Lawton, Okla._Students from Eisenhower Middle School educated radio operators around the world on the work of the Comanche Code Talkers Wednesday.
The Lawton-Ft. Sill Amateur Radio Station, W5KS, and the Comanche National Museum and Cultural Center teamed up to present an opportunity for those outside of Oklahoma to learn more about the contributions of these men.
From Arkansas to Canada, radio operators calling in to W5KS learned about the work of the Comanche Code Talkers, who used the Comanche language to help the U.S. military safely communicate in both World Wars. Historical information that is unknown to many, showing a need for this week's educational opportunity.
"It is important that we keep our culture and our language, most importantly, alive and so by teaching young people to learn these we are able to pass that down from generation to generation," said Phyllis Wahahrockah-Tasi, Executive Director of the Comanche National Museum.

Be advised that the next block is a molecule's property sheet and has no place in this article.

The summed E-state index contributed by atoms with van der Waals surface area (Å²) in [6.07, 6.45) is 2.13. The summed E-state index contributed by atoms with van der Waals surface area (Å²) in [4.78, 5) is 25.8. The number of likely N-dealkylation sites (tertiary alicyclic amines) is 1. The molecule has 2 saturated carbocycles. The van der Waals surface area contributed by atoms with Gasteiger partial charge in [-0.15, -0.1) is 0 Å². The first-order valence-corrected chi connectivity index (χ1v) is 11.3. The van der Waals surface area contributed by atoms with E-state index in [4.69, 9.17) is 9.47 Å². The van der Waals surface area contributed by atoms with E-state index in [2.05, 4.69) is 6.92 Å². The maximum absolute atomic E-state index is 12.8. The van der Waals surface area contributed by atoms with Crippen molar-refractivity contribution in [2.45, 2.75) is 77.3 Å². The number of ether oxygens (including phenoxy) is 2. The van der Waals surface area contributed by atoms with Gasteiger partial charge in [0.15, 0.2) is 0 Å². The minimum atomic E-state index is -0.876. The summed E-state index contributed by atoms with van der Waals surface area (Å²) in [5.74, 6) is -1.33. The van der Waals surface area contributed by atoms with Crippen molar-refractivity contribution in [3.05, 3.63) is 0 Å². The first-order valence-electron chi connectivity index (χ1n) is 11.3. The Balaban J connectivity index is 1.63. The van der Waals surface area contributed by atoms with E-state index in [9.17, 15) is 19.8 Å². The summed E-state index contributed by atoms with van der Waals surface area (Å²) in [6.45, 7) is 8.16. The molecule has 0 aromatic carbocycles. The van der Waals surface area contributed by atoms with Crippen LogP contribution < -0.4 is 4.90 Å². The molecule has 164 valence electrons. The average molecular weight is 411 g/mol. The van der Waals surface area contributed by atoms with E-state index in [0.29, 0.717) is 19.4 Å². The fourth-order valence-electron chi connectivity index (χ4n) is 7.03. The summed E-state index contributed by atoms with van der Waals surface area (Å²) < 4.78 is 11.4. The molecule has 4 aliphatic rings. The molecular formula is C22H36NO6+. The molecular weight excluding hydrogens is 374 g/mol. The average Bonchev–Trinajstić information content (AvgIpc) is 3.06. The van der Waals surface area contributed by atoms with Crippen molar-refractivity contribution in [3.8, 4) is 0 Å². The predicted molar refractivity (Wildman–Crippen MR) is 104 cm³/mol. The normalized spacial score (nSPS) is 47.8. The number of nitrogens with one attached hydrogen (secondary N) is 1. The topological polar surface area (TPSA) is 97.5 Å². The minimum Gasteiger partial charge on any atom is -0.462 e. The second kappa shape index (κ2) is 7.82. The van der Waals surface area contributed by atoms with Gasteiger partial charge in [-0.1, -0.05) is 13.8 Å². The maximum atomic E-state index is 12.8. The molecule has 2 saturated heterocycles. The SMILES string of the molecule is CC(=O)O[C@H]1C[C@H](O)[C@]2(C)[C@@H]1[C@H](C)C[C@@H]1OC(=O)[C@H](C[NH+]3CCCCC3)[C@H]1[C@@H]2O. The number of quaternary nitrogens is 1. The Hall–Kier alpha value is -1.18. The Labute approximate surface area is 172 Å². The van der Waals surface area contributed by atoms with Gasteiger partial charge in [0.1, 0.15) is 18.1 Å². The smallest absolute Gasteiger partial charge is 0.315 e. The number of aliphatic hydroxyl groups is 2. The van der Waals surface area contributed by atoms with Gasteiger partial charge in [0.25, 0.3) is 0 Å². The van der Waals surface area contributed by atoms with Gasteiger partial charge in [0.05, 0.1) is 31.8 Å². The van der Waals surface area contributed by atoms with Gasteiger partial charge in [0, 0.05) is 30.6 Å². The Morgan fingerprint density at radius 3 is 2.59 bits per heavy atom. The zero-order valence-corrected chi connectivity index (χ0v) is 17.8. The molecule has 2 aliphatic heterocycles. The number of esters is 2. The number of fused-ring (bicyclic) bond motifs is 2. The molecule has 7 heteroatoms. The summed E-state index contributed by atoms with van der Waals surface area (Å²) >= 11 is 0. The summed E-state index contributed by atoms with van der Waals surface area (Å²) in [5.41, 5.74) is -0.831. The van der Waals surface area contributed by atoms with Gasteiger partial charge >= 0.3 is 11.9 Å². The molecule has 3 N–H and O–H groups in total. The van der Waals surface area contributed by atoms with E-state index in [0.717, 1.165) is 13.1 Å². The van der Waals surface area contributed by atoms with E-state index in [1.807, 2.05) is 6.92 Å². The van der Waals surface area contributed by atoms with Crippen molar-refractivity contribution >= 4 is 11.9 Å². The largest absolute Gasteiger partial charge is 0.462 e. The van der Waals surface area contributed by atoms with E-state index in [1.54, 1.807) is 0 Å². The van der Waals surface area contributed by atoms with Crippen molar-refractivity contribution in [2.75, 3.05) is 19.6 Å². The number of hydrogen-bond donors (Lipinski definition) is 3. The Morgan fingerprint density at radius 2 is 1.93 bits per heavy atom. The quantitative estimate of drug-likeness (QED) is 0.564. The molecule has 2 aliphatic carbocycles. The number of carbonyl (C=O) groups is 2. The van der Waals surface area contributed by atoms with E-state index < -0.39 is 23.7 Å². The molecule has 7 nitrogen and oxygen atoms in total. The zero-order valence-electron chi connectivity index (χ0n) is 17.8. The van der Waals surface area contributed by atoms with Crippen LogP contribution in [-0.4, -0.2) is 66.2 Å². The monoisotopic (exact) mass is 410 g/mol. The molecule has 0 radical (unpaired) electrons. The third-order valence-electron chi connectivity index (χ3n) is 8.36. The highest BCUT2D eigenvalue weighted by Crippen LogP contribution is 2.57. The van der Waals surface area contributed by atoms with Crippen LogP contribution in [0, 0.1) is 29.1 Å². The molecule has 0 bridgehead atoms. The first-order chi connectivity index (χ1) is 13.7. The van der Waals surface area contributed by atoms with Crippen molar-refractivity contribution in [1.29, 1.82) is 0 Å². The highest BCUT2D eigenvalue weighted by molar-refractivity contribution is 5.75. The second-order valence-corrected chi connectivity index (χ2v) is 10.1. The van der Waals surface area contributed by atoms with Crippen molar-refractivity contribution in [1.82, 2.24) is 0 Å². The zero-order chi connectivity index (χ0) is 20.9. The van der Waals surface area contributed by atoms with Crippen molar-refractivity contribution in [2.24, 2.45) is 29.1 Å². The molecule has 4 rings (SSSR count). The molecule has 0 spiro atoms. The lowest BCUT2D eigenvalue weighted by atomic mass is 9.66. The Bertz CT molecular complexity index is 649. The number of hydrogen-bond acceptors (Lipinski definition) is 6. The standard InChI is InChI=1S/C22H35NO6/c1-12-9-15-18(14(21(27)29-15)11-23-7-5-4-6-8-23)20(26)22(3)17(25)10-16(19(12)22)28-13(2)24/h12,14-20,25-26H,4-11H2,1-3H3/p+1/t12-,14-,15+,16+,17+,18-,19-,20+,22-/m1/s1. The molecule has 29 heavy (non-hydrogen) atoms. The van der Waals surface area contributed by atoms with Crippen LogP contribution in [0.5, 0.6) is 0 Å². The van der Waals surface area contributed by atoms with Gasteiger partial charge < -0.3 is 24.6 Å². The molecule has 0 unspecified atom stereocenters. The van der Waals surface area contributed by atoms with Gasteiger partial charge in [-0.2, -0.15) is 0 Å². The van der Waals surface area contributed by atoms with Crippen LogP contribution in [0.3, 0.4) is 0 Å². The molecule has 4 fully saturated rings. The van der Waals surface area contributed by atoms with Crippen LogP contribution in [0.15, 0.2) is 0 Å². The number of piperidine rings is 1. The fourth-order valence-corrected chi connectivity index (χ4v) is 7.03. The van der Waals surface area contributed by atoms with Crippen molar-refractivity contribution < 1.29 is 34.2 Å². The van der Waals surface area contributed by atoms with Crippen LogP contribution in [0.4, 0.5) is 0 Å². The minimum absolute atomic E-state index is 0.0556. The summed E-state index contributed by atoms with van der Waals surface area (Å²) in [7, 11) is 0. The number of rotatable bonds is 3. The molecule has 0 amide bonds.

Students manned the frequencies after learning some of the codes that were used by the Comanche Code Talkers.
"Most of them were pretty excited to talk to us because we were a Special Events Station, and a lot of them were actually interested in what a code talker was," said Tyler Robinson, EMS student.
For the Comanche National Museum, this week's partnership with the Lawton-Ft. Sill Amateur Radio Station is an outlet to educate a broader audience on the work of these 17 Code Talkers.
"We are hoping that we are a vessel to help them educate, not only people inside the United States, but worldwide," said Wahahrockah-Tasi.
Wednesday was only part of a four-day event where W5KS will transmit live from the museum during regular business hours. A set of frequencies have been established and radio operators are invited to call in and participate in the various discussions.